Meanwhile, the not-for-profit sector is composed of hundreds of thousands of mostly small organizations that do a lot of good work, but that typically focus on one problem, one target population, or one (often tiny) geographic area. It’s an incredibly fragmented sector that has great difficulty replicating what works and achieving scale.Not-for-Profit Sector graph

While a lot of the pieces needed to reduce some of the problems do exist, neither of our “helping” sectors is structured to deal effectively with complex social problems. Yet, our experiences working with people in high poverty situations reinforce the notion that if we are to have significant, long-lasting impact helping people move out of poverty, we must work with them holistically, in many cases with the whole family, and over an extended period of time.

We cannot solve our major social problems by layering on another massive bureaucracy, and spending more money to do more of the same won’t work either. We must try some different approaches.

So what can we do?

We can improve overall results by learning how to combine resources across organizational lines and across the sectors, aligning them in new ways toward specific goals. The not-for-profit sector could become more effective with a lot of consolidation, and social enterprises (organizations that operate businesses as a means of accomplishing a social mission) can play an increasing role, as can the emerging field of impact investing.

Our problems are pervasive enough that we need to attack them on multiple fronts simultaneously. But to substantially alleviate poverty in the U.S., the greatest long term impact would come from focusing on children in low income households from the womb to kindergarten. I’ll write about that in my next post.

Employing people with limited options

Employing people with limited options – Nothing we do is more important

At Goodwill, the collection and sale of used goods has always been a means to an end rather than an end in itself. The organization grew out of an effort to provide an earned income stream for unemployed people – most of them recent immigrants – in the south end of Boston at the beginning of the 20th century. Jobs were scarce, and there was no government safety net. The founder of Goodwill, Edgar Helms, went to the wealthy areas of Boston and asked people to give him the goods they no longer wanted. He put people to work repairing the goods, sold the goods to the public, and used the money to pay wages to the workers.

Today, at Goodwill Industries in central Indiana, we have nearly 2,500 employees, over 1,400 of whom work in our retail system. That system includes 50 retail stores, three warehouse and distribution centers, recycling and secondary market operations, and a rapidly growing e-commerce unit. Largely because of the growth of that system in recent years, we have 1,000 more employees in our organization than we did five years ago.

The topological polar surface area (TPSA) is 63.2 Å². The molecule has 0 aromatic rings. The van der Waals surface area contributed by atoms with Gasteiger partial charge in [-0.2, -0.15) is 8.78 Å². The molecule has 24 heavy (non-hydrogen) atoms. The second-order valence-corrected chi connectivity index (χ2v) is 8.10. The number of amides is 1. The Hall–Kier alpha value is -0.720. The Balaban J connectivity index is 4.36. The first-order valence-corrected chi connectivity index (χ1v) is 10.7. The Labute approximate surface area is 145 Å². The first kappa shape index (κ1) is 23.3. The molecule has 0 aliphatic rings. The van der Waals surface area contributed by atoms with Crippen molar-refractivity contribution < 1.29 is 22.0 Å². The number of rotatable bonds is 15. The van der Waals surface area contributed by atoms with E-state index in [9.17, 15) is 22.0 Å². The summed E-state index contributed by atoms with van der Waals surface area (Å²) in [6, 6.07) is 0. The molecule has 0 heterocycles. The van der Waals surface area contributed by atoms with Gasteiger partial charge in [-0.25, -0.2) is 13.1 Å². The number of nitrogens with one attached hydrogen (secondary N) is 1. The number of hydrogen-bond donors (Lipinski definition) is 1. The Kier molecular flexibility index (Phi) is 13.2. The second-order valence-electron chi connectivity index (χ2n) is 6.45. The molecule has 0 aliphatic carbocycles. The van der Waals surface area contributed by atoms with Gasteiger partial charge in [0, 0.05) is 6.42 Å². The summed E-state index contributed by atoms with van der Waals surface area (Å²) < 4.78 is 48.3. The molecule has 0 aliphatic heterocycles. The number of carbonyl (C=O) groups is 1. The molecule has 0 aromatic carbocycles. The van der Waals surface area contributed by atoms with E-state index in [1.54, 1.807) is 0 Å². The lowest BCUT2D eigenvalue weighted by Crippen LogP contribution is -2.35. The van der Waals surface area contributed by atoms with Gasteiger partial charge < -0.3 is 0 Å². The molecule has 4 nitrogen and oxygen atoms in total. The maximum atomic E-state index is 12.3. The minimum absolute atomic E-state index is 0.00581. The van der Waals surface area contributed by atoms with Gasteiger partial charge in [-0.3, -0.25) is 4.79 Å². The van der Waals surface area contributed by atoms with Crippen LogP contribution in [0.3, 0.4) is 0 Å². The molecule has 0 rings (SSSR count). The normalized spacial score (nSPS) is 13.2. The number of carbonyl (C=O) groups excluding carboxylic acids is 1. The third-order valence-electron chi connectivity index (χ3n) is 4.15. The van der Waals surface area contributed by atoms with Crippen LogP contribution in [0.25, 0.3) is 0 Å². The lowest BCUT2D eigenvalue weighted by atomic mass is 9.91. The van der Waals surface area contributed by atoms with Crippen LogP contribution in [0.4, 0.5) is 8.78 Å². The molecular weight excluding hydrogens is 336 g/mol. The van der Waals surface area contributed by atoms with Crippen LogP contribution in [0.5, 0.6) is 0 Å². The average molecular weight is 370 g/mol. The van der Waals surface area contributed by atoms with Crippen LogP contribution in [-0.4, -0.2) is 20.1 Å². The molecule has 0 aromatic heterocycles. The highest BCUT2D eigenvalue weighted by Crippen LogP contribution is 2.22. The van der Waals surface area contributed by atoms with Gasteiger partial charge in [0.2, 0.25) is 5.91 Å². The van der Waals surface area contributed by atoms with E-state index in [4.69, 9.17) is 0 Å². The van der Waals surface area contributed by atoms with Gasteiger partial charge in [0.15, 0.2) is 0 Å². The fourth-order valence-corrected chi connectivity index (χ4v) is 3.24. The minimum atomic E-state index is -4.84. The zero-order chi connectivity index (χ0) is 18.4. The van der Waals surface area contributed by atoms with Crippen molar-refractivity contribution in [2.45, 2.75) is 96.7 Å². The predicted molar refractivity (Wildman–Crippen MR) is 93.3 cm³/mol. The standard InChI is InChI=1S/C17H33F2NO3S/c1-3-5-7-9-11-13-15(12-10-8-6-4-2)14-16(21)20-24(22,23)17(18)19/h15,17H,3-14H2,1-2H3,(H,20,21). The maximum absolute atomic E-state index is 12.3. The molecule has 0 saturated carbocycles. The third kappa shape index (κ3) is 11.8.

More significantly, 68% of our employees have limited work options because of disability, criminal history, or lack of a high school diploma. And it’s particularly important to note that for 50% of our employees we are the primary source of income in their households. That places an enormous responsibility on those of us in senior positions to run the organization well enough that we will be able to continue providing a livelihood for all of those people who are counting on us. And we take that responsibility very seriously.

Our retail system is also the financial backbone of the entire organization, and in that system our business and mission objectives are tightly woven together. In addition, cash from retail operations helps support other Goodwill services that do not generate enough revenue to sustain themselves.

While Goodwill adds value in the community in several ways, nothing we do is more important than providing jobs for people with limited options. Certainly, the importance of that role is magnified during periods of relatively high unemployment. We also have a responsibility to provide as many opportunities as possible for those individuals to improve their education and/or enhance their skills so they might eventually qualify for higher paying jobs with us or with another employer.

Of course, our ability to employ people over long periods of time is dependent on our ability to operate businesses well over a long period of time. If those businesses are growing, we can often employ more people. Fortunately, we’ve been able to do that for quite a few decades.

It’s particularly noteworthy that the part of our organization that employs the largest number of people has been with us from the start. It’s survived wars, the Great Depression, several recessions, and many other changes in the economy, demographics, technology, competition, laws and regulations, as well as occasional natural disasters. But the future of that business is not guaranteed. We must take nothing for granted.